As we’ve discussed on the blog, certain larger GHG emission sources will be subject to permitting requirements for planned construction projects under the Tailoring Rule starting on January 2, 2011. While most states already have the authority to permit GHGs under preconstruction permit – or Prevention of Significant Deterioration (PSD) – programs, USEPA proposed two rules to fill gaps in 13 state permitting programs that do not allow for the regulation of GHG emissions from industrial sources. The first proposed rule seeks to allow states that are not prepared to regulate GHGs to revise their State Implementation Plans. The second rule outlines USEPA's plan to establish a Federal Implementation Plan that would take over permitting programs in states that do not meet the requirements by January 2011.

NACAA, which is an association of air pollution control agencies in the United States, reviewed the air permitting program responses of the 13 states at issue. According to the NACAA report, air permitting agencies in all states on USEPA’s list (except for Texas) “have indicated that they will either revise their PSD rules by January 2, 2011 or very shortly thereafter, or accept a Federal Implementation Plan (FIP) that will give EPA authority to issue the GHG portion of PSD permits until state rules are revised." This provides some assurance that sources required to apply PSD controls to their GHG emissions will be able to obtain the necessary permits and avoid construction delays. NACAA’s state-by-state summary is available here.
 

USEPA Postpones Public Hearing on Proposal to Take Over Certain States GHG Air Permitting Programs

This post was written by Jennifer Smokelin and David Wagner.

On August 23, 2010, the U.S. Environmental Protection Agency (USEPA) postponed the public hearing on its plan to take over greenhouse gas (GHG) permitting programs related to construction or modification projects. The hearing was scheduled to be held in Arlington, VA on August 25, 2010, and was delayed because the draft rule has not yet been published in the Federal Register. USEPA has not set a new date for the hearing. As we discussed in a blog post last week, USEPA has proposed two rules to fill gaps in 13 state permitting programs that do not allow for the regulation of GHG emissions from industrial sources. The first proposed rule seeks to allow states that are not prepared to regulate GHGs to revise their State Implementation Plans. The second rule outlines USEPA's plan to establish a Federal Implementation Plan that would take over permitting programs in states that do not meet the requirements by next January, when USEPA’s Tailoring Rule would be in effect.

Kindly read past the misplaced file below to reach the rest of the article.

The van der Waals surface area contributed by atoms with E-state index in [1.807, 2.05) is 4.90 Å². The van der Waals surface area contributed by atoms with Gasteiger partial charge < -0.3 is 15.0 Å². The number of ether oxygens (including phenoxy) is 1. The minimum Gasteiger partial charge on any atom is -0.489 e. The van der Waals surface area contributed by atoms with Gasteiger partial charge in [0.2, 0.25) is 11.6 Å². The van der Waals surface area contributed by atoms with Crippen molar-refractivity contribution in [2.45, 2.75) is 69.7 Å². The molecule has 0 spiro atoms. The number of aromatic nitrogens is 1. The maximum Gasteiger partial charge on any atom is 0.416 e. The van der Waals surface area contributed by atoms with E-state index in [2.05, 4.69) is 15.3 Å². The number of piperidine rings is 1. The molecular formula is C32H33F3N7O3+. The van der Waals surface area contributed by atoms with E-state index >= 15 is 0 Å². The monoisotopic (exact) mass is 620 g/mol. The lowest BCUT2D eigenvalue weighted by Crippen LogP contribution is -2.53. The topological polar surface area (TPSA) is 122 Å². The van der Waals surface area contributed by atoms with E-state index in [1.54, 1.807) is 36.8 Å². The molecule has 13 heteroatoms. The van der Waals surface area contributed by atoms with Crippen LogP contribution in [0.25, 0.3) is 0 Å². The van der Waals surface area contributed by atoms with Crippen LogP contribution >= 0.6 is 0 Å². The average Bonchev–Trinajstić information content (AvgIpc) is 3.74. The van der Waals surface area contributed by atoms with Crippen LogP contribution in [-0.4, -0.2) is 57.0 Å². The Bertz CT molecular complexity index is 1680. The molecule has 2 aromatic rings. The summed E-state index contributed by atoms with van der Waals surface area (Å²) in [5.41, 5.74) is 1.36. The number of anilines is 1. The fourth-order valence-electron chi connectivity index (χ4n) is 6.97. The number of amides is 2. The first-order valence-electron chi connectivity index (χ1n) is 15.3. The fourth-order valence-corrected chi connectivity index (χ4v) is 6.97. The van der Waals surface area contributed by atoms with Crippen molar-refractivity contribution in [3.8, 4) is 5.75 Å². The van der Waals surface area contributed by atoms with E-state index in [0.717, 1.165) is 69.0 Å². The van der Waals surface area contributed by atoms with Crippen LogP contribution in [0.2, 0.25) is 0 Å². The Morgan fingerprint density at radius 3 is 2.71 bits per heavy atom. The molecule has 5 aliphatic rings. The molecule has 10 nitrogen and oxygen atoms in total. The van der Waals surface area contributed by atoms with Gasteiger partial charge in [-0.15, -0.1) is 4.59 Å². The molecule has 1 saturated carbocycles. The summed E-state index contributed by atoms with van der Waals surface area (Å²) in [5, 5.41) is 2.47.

Regulated Entities in Allegheny County (PA) and Certain California Counties, Be Aware: USEPA May Take Over GHG Air Permitting Programs Related to Construction or Modification Projects

This post was written by Jennifer Smokelin and David Wagner.

Here's the issue:  Certain larger emission sources of greenhouse gases (GHGs) will be subject to permitting requirements for planned construction projects starting January 2, 2011.  In 13 states, the permitting programs (known as the Prevention of Significant Deterioration (PSD) permitting program) do not apply to sources of GHGs.  Thus, emission sources in those states would be unable to obtain a PSD permit that covers GHG emissions, and would potentially be unable to undertake construction or modification projects on or after January 2, 2011.  The states are Alaska, Arkansas, Connecticut, Florida, Idaho, Kansas, Oregon, Texas, and portions of California, Arizona, Kentucky, Nebraska, and Nevada.

Here's USEPA's proposed solution:  The Agency recently proposed two rules that would fill the gap in the permitting programs for these 13 states: (1) the SIP call and (2) the FIP.  Under the first proposed rule, the U.S. Environmental Protection Agency (USEPA) would issue a "SIP call," requiring the 13 states to revise their State Implementation Plans (SIPs).  According to USEPA, the PSD program in these jurisdictions is "presumptively inadequate" because they do not allow for the regulation of GHG emissions. All other states would be required to review their rules and inform USEPA if they would not be able to issue PSD permits for greenhouse gas emissions. 

Under the second rule, USEPA proposes to establish a FIP - a Federal Implementation Plan for the 13 "presumptive inadequate" states, and for any other state in which USEPA determines that the state PSD program does not meet requirements for regulation of GHGs. Only the states deemed by USEPA to be inadequate would need the federal plan.  In other words, in any states that do not update their regulations within 12 months after USEPA signs the final action, the second proposed rule would give the Agency the authority to take over until the state can assume the responsibility.